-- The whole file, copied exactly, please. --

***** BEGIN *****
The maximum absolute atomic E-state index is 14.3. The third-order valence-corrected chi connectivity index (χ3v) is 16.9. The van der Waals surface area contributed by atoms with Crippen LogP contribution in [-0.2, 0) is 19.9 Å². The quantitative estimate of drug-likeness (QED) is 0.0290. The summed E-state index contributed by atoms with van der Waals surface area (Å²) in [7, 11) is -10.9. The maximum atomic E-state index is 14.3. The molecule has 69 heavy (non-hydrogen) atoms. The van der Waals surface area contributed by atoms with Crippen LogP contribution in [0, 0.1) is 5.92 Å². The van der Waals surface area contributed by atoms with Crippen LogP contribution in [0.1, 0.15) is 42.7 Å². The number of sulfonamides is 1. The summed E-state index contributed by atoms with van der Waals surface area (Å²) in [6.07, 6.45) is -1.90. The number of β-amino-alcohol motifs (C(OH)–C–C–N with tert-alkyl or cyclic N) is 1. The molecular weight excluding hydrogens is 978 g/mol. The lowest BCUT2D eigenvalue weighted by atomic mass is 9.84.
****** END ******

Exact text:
The maximum absolute atomic E-state index is 14.3. The third-order valence-corrected chi connectivity index (χ3v) is 16.9. The van der Waals surface area contributed by atoms with Crippen LogP contribution in [-0.2, 0) is 19.9 Å². The quantitative estimate of drug-likeness (QED) is 0.0290. The summed E-state index contributed by atoms with van der Waals surface area (Å²) in [7, 11) is -10.9. The maximum atomic E-state index is 14.3. The molecule has 69 heavy (non-hydrogen) atoms. The van der Waals surface area contributed by atoms with Crippen LogP contribution in [0, 0.1) is 5.92 Å². The van der Waals surface area contributed by atoms with Crippen LogP contribution in [0.1, 0.15) is 42.7 Å². The number of sulfonamides is 1. The summed E-state index contributed by atoms with van der Waals surface area (Å²) in [6.07, 6.45) is -1.90. The number of β-amino-alcohol motifs (C(OH)–C–C–N with tert-alkyl or cyclic N) is 1. The molecular weight excluding hydrogens is 978 g/mol. The lowest BCUT2D eigenvalue weighted by atomic mass is 9.84.